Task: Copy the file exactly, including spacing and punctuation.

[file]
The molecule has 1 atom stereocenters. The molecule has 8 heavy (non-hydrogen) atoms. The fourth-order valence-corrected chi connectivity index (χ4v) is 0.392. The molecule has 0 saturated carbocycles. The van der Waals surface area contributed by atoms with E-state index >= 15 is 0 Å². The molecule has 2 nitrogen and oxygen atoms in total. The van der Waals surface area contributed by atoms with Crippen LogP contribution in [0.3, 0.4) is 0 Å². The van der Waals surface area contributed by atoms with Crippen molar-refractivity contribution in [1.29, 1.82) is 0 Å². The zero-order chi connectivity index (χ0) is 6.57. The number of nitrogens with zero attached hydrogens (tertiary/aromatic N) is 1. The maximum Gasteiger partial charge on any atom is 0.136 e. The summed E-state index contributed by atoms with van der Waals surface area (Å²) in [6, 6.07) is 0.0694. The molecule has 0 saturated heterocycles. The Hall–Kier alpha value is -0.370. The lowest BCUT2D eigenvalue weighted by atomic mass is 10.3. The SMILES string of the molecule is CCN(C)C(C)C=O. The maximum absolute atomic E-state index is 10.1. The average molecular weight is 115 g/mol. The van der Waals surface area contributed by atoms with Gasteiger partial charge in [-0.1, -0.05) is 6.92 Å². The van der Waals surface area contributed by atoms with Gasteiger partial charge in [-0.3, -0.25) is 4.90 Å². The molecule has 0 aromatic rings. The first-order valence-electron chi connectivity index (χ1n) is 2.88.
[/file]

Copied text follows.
The molecule has 1 atom stereocenters. The molecule has 8 heavy (non-hydrogen) atoms. The fourth-order valence-corrected chi connectivity index (χ4v) is 0.392. The molecule has 0 saturated carbocycles. The van der Waals surface area contributed by atoms with E-state index >= 15 is 0 Å². The molecule has 2 nitrogen and oxygen atoms in total. The van der Waals surface area contributed by atoms with Crippen LogP contribution in [0.3, 0.4) is 0 Å². The van der Waals surface area contributed by atoms with Crippen molar-refractivity contribution in [1.29, 1.82) is 0 Å². The zero-order chi connectivity index (χ0) is 6.57. The number of nitrogens with zero attached hydrogens (tertiary/aromatic N) is 1. The maximum Gasteiger partial charge on any atom is 0.136 e. The summed E-state index contributed by atoms with van der Waals surface area (Å²) in [6, 6.07) is 0.0694. The molecule has 0 saturated heterocycles. The Hall–Kier alpha value is -0.370. The lowest BCUT2D eigenvalue weighted by atomic mass is 10.3. The SMILES string of the molecule is CCN(C)C(C)C=O. The maximum absolute atomic E-state index is 10.1. The average molecular weight is 115 g/mol. The van der Waals surface area contributed by atoms with Gasteiger partial charge in [-0.1, -0.05) is 6.92 Å². The van der Waals surface area contributed by atoms with Gasteiger partial charge in [-0.3, -0.25) is 4.90 Å². The molecule has 0 aromatic rings. The first-order valence-electron chi connectivity index (χ1n) is 2.88.